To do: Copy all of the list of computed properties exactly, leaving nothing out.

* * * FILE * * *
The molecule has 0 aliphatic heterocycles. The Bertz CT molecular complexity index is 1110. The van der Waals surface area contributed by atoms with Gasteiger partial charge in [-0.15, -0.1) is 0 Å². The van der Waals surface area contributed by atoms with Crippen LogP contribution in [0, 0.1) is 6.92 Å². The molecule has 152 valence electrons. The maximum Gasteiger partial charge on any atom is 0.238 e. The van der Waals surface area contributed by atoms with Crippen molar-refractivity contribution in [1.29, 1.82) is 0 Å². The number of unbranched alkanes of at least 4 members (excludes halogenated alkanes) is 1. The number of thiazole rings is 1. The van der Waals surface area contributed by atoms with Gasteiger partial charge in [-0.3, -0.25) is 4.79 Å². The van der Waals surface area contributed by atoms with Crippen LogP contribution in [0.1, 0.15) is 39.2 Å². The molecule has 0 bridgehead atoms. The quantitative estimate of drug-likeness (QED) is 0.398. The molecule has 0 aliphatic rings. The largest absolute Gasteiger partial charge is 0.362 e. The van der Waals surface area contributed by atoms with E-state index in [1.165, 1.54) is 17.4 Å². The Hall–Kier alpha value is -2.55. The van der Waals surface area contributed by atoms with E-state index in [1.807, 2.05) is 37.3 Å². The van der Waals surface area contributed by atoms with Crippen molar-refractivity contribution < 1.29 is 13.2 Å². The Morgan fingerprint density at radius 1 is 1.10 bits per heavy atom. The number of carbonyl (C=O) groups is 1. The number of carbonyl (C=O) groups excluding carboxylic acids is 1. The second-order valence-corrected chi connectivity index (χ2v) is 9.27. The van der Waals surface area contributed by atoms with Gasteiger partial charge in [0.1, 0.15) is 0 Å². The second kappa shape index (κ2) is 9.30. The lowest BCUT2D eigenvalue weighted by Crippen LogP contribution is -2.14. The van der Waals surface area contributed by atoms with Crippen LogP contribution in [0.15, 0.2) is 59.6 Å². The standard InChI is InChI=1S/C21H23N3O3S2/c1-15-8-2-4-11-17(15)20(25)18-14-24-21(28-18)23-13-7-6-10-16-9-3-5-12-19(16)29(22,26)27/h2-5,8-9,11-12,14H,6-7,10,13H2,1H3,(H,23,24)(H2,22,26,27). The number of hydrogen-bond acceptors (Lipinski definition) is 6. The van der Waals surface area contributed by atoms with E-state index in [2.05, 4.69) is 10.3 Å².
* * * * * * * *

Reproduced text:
The molecule has 0 aliphatic heterocycles. The Bertz CT molecular complexity index is 1110. The van der Waals surface area contributed by atoms with Gasteiger partial charge in [-0.15, -0.1) is 0 Å². The van der Waals surface area contributed by atoms with Crippen LogP contribution in [0, 0.1) is 6.92 Å². The molecule has 152 valence electrons. The maximum Gasteiger partial charge on any atom is 0.238 e. The van der Waals surface area contributed by atoms with Crippen molar-refractivity contribution in [1.29, 1.82) is 0 Å². The number of unbranched alkanes of at least 4 members (excludes halogenated alkanes) is 1. The number of thiazole rings is 1. The van der Waals surface area contributed by atoms with Gasteiger partial charge in [-0.3, -0.25) is 4.79 Å². The van der Waals surface area contributed by atoms with Crippen LogP contribution in [0.1, 0.15) is 39.2 Å². The molecule has 0 bridgehead atoms. The quantitative estimate of drug-likeness (QED) is 0.398. The molecule has 0 aliphatic rings. The largest absolute Gasteiger partial charge is 0.362 e. The van der Waals surface area contributed by atoms with E-state index in [1.165, 1.54) is 17.4 Å². The Hall–Kier alpha value is -2.55. The van der Waals surface area contributed by atoms with E-state index in [1.807, 2.05) is 37.3 Å². The van der Waals surface area contributed by atoms with Crippen molar-refractivity contribution < 1.29 is 13.2 Å². The Morgan fingerprint density at radius 1 is 1.10 bits per heavy atom. The number of carbonyl (C=O) groups is 1. The number of carbonyl (C=O) groups excluding carboxylic acids is 1. The second-order valence-corrected chi connectivity index (χ2v) is 9.27. The van der Waals surface area contributed by atoms with Gasteiger partial charge in [0.1, 0.15) is 0 Å². The second kappa shape index (κ2) is 9.30. The lowest BCUT2D eigenvalue weighted by Crippen LogP contribution is -2.14. The van der Waals surface area contributed by atoms with Crippen LogP contribution in [0.15, 0.2) is 59.6 Å². The standard InChI is InChI=1S/C21H23N3O3S2/c1-15-8-2-4-11-17(15)20(25)18-14-24-21(28-18)23-13-7-6-10-16-9-3-5-12-19(16)29(22,26)27/h2-5,8-9,11-12,14H,6-7,10,13H2,1H3,(H,23,24)(H2,22,26,27). The number of hydrogen-bond acceptors (Lipinski definition) is 6. The van der Waals surface area contributed by atoms with E-state index in [2.05, 4.69) is 10.3 Å².